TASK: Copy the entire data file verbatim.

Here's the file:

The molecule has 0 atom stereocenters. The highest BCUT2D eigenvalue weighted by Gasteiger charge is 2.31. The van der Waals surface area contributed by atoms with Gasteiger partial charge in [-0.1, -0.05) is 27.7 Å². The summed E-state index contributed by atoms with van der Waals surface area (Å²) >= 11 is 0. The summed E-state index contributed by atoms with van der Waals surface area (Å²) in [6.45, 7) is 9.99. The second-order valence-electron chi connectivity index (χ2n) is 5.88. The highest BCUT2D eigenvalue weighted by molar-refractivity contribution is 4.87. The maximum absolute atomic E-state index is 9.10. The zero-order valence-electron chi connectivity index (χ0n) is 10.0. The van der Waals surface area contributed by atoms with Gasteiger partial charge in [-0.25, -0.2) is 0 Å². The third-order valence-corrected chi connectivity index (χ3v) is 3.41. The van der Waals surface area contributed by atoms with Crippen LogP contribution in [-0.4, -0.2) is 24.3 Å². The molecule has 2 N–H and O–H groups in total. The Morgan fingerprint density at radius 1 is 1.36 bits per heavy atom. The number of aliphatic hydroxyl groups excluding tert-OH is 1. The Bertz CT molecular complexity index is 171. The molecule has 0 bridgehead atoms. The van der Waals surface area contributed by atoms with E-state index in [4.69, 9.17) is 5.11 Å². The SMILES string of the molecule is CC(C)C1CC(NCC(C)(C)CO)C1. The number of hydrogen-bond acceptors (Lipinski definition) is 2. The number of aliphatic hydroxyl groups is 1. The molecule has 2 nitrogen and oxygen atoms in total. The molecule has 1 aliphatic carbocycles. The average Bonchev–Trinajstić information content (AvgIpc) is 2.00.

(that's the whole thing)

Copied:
The molecule has 0 atom stereocenters. The highest BCUT2D eigenvalue weighted by Gasteiger charge is 2.31. The van der Waals surface area contributed by atoms with Gasteiger partial charge in [-0.1, -0.05) is 27.7 Å². The summed E-state index contributed by atoms with van der Waals surface area (Å²) >= 11 is 0. The summed E-state index contributed by atoms with van der Waals surface area (Å²) in [6.45, 7) is 9.99. The second-order valence-electron chi connectivity index (χ2n) is 5.88. The highest BCUT2D eigenvalue weighted by molar-refractivity contribution is 4.87. The maximum absolute atomic E-state index is 9.10. The zero-order valence-electron chi connectivity index (χ0n) is 10.0. The van der Waals surface area contributed by atoms with Gasteiger partial charge in [-0.25, -0.2) is 0 Å². The third-order valence-corrected chi connectivity index (χ3v) is 3.41. The van der Waals surface area contributed by atoms with Crippen LogP contribution in [-0.4, -0.2) is 24.3 Å². The molecule has 2 N–H and O–H groups in total. The Morgan fingerprint density at radius 1 is 1.36 bits per heavy atom. The number of aliphatic hydroxyl groups excluding tert-OH is 1. The Bertz CT molecular complexity index is 171. The molecule has 0 bridgehead atoms. The van der Waals surface area contributed by atoms with E-state index in [4.69, 9.17) is 5.11 Å². The SMILES string of the molecule is CC(C)C1CC(NCC(C)(C)CO)C1. The number of hydrogen-bond acceptors (Lipinski definition) is 2. The number of aliphatic hydroxyl groups is 1. The molecule has 2 nitrogen and oxygen atoms in total. The molecule has 1 aliphatic carbocycles. The average Bonchev–Trinajstić information content (AvgIpc) is 2.00.